“It is a lot easier to get through such a challenge when you have other runners and spectators lifting you up,” Schooley said. “You have an army of people behind you. This is the biggest sporting event in Pittsburgh.”
Shane Dunlap | Tribune-Review
Runners training for the Pittsburgh Marathon half-marathon run across East Carson Street during a training day Feb. 12 on the South Side.
‘Excited for all the unknowns’
Having the city cheering for him is one reason Weir, who ran his first half-marathon in 2012 in Pittsburgh, wants to do a full marathon in his hometown.
“I remember the uncertainty of it all the first time and the excitement of the experience,” said Weir, who has since done 20 half-marathons. “I had no real idea of what to expect … the physical and mental challenge versus my level of training. I also had no understanding of just how much the overall environment and energy of the other runners, spectators and supporters raise your level of performance. It all takes you to a different place versus any training run. I’m counting on this to pull me through on this much greater challenge. I’m a bit anxious right now, but excited for all of the unknowns that I will face from training to race day.”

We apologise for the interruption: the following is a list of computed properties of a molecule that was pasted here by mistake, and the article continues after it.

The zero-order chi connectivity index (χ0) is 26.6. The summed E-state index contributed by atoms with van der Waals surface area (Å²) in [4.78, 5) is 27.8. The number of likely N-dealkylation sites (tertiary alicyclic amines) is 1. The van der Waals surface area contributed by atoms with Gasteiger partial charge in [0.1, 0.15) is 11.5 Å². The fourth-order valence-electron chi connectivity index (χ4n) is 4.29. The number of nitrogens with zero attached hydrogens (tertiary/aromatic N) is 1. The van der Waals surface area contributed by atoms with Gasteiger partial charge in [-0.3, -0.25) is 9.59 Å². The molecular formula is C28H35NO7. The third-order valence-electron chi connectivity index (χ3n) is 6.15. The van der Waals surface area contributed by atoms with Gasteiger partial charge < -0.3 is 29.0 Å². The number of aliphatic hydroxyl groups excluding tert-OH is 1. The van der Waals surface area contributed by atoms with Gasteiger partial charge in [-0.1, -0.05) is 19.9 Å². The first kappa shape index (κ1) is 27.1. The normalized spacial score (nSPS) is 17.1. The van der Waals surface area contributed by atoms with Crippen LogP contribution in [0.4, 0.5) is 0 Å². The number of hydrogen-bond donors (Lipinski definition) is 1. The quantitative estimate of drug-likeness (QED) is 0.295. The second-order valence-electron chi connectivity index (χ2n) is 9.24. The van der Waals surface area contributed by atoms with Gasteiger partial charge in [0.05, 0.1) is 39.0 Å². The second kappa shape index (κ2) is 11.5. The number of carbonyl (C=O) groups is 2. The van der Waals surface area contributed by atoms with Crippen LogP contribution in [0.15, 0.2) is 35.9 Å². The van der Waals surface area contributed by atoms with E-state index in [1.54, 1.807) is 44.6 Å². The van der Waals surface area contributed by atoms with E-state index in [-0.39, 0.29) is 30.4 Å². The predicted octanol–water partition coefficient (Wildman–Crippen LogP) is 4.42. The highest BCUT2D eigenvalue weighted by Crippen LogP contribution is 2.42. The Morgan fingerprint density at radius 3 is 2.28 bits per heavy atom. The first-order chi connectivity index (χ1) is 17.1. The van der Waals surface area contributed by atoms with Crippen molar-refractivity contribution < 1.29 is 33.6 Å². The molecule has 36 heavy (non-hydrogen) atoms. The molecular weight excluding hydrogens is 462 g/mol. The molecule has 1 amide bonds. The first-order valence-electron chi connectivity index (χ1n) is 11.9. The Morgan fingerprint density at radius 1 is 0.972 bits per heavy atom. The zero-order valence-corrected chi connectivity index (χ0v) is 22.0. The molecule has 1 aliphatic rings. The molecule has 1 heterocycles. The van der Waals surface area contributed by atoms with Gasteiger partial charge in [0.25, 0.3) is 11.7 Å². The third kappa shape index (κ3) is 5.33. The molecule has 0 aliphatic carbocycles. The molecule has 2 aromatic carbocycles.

He had signed up to run the full last year, but it was canceled, just like in 2020, because of the pandemic.
“I think I was meant to run it when I turned 60,” Weir said. “I am not sure I could do the 26.2 in any other city but my hometown. The quality of the race, the vibe of the city and especially the crowd, family and friend support will be exactly what I will need to give me a fighting chance to finish this.”